Lead us in paths of glory,
Give tongues to sing thy praise;
Lord Jesus, keep us faithful,
Now and for all our days.

Text: Fr. Christopher G. Phillips, 1990
Music: "Ewing" by Alexander C. Ewing, 1853

17 February 2016

The Ember Days


With our Divine Worship Missal, we have a restoration of some of our traditions which had been temporarily lost to us, and the Ember Days are an example of this.

Ember days are four separate sets of three days within the same week — specifically, the Wednesday, Friday, and Saturday — within the circuit of the year, that are set aside for a modified fasting and prayer. The Ember Days are known in Latin as the quattuor anni tempora (the "four seasons of the year"). There are those who say that the word “ember” is a corruption of the Latin title, but it is as likely that it comes from the Old English word “ymbren” which means a “circle." As the year progresses and returns to its beginning, the ember days are part of the circle of the year. These days of prayer and fasting originated in Rome, and slowly spread throughout the Church. They were brought to England by St. Augustine with his arrival in the year 597.

The fasting is modified – basically no food between meals – and there are particular things for which we are to pray and give thanks. These days are to be used to give thanks for the earth and for the good things God gives us -- for our food, for the rain and the sunshine, for all the blessings of life through nature. And because of that, it is a time when we remind ourselves to treat creation with respect, and not waste the things God has given us.

Another important aspect of the Ember Days is for us to pray for those men called to be priests or deacons. We pray also for those who are already ordained – for our parish clergy, for our bishop, and for the Holy Father. Of course, we pray for all this throughout the year, but the Ember Days bring all this to mind in a special way, so that we can concentrate our prayers during these four periods of time throughout the year.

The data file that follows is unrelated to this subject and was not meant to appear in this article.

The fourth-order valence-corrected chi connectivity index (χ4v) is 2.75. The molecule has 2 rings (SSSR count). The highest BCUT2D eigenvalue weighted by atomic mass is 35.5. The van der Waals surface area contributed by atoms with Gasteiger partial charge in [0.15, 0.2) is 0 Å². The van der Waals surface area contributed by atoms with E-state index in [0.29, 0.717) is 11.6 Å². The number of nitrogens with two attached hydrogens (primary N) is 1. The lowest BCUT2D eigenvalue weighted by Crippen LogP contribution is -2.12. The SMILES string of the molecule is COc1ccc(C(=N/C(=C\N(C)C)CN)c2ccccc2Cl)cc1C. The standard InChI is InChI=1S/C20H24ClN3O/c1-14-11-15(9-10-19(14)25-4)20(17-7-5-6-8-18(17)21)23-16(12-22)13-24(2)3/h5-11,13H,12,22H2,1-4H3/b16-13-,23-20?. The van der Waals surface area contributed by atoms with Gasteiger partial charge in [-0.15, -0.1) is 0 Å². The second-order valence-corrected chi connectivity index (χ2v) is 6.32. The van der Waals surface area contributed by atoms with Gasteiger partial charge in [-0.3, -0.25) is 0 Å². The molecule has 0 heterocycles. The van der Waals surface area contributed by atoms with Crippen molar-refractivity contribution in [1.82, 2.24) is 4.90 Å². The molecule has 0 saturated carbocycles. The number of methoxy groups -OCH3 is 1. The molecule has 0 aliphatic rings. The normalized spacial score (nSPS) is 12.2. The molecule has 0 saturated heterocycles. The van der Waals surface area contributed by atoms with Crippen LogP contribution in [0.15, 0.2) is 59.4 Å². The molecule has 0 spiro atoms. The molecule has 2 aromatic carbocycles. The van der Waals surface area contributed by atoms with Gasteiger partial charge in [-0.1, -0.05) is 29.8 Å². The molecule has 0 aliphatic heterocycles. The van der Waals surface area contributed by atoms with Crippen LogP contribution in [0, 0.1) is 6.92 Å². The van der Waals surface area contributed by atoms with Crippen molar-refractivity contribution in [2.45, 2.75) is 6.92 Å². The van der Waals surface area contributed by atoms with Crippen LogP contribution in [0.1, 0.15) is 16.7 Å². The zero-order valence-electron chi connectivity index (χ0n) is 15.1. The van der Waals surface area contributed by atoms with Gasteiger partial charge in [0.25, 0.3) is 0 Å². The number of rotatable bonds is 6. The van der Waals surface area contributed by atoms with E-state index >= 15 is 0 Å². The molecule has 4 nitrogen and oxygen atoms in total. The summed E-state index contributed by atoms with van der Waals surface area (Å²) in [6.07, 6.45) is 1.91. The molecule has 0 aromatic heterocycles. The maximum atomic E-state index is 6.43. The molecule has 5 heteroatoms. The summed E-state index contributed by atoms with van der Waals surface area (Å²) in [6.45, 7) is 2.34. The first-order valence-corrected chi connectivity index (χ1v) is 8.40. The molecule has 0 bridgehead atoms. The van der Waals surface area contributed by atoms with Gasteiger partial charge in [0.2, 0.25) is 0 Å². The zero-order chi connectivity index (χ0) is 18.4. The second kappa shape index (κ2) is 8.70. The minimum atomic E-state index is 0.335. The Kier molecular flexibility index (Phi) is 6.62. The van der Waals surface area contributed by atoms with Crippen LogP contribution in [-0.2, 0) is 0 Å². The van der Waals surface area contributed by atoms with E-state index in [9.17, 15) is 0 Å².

15 February 2016

Making Merbecke Catholic Again

Most Anglicans, when they hear the name John Merbecke, probably think immediately of the very simple and plain setting used for “The Order for the Administration of the Lord’s Supper, or Holy Communion.” Each year in our parish we use this setting for some of the Sung Masses in Advent and Lent. Musically it’s not terribly exciting, but that’s the point of using it during this season. It’s tuneful but not overwhelming, and when it’s sung by the pure voices of children, it affords an interesting seasonal change.

The roots of this little setting couldn’t be more Anglican. In 1550, Archbishop Thomas Cranmer had asked Merbecke to provide service music “containing so much of the Order of Common Prayer as is to be sung in Churches.” It was to be simple and able to be sung by everyone, and the requirement was “for every syllable a note.”